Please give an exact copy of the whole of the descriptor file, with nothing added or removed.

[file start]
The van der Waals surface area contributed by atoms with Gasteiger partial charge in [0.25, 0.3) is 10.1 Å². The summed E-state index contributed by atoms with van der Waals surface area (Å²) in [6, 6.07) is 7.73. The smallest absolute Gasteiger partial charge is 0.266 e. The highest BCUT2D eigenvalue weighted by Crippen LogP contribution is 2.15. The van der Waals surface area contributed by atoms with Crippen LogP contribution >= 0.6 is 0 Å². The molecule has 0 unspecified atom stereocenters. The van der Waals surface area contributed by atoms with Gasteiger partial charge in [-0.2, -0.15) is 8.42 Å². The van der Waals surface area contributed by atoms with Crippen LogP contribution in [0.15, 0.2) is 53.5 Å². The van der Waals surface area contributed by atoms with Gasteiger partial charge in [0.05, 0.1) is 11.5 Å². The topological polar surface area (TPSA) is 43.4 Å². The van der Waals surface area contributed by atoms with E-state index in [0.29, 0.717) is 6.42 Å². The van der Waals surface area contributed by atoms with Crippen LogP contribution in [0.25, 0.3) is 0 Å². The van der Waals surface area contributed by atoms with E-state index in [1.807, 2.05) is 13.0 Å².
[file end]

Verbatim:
The van der Waals surface area contributed by atoms with Gasteiger partial charge in [0.25, 0.3) is 10.1 Å². The summed E-state index contributed by atoms with van der Waals surface area (Å²) in [6, 6.07) is 7.73. The smallest absolute Gasteiger partial charge is 0.266 e. The highest BCUT2D eigenvalue weighted by Crippen LogP contribution is 2.15. The van der Waals surface area contributed by atoms with Crippen LogP contribution >= 0.6 is 0 Å². The molecule has 0 unspecified atom stereocenters. The van der Waals surface area contributed by atoms with Gasteiger partial charge in [-0.2, -0.15) is 8.42 Å². The van der Waals surface area contributed by atoms with Crippen LogP contribution in [0.15, 0.2) is 53.5 Å². The van der Waals surface area contributed by atoms with Gasteiger partial charge in [0.05, 0.1) is 11.5 Å². The topological polar surface area (TPSA) is 43.4 Å². The van der Waals surface area contributed by atoms with E-state index in [0.29, 0.717) is 6.42 Å². The van der Waals surface area contributed by atoms with Crippen LogP contribution in [0.25, 0.3) is 0 Å². The van der Waals surface area contributed by atoms with E-state index in [1.807, 2.05) is 13.0 Å².